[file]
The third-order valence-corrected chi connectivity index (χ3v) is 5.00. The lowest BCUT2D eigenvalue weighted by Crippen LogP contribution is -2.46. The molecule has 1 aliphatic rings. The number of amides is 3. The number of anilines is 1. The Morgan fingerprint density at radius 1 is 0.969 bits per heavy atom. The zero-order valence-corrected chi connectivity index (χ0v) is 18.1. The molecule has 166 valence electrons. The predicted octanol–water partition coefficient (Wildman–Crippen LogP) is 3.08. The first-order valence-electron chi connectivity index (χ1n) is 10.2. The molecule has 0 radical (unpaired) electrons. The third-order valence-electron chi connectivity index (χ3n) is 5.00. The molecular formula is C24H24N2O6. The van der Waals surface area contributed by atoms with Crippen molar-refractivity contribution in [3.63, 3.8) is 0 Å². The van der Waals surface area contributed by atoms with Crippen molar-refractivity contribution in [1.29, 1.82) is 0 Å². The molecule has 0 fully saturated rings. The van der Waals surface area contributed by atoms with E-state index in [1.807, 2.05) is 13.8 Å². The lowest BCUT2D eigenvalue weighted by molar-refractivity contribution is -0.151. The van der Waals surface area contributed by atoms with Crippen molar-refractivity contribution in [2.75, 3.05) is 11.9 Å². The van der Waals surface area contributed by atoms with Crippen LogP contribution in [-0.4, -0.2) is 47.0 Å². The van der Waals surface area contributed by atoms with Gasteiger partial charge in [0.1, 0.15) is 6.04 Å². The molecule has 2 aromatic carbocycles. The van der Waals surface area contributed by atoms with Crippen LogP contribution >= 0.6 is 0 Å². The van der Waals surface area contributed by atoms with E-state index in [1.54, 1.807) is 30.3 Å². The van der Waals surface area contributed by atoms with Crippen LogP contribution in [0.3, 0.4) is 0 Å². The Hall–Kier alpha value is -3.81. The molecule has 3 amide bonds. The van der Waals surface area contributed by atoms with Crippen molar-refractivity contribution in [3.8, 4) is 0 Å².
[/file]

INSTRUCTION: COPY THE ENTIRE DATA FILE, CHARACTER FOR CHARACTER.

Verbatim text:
The third-order valence-corrected chi connectivity index (χ3v) is 5.00. The lowest BCUT2D eigenvalue weighted by Crippen LogP contribution is -2.46. The molecule has 1 aliphatic rings. The number of amides is 3. The number of anilines is 1. The Morgan fingerprint density at radius 1 is 0.969 bits per heavy atom. The zero-order valence-corrected chi connectivity index (χ0v) is 18.1. The molecule has 166 valence electrons. The predicted octanol–water partition coefficient (Wildman–Crippen LogP) is 3.08. The first-order valence-electron chi connectivity index (χ1n) is 10.2. The molecule has 0 radical (unpaired) electrons. The third-order valence-electron chi connectivity index (χ3n) is 5.00. The molecular formula is C24H24N2O6. The van der Waals surface area contributed by atoms with Crippen molar-refractivity contribution in [3.63, 3.8) is 0 Å². The van der Waals surface area contributed by atoms with Crippen molar-refractivity contribution in [1.29, 1.82) is 0 Å². The molecule has 0 fully saturated rings. The van der Waals surface area contributed by atoms with E-state index in [1.807, 2.05) is 13.8 Å². The lowest BCUT2D eigenvalue weighted by molar-refractivity contribution is -0.151. The van der Waals surface area contributed by atoms with Crippen molar-refractivity contribution in [2.75, 3.05) is 11.9 Å². The van der Waals surface area contributed by atoms with Crippen LogP contribution in [-0.4, -0.2) is 47.0 Å². The van der Waals surface area contributed by atoms with Gasteiger partial charge in [0.1, 0.15) is 6.04 Å². The molecule has 2 aromatic carbocycles. The van der Waals surface area contributed by atoms with Crippen LogP contribution >= 0.6 is 0 Å². The van der Waals surface area contributed by atoms with E-state index in [1.54, 1.807) is 30.3 Å². The van der Waals surface area contributed by atoms with Crippen LogP contribution in [0.3, 0.4) is 0 Å². The Hall–Kier alpha value is -3.81. The molecule has 3 amide bonds. The van der Waals surface area contributed by atoms with Crippen molar-refractivity contribution in [3.8, 4) is 0 Å².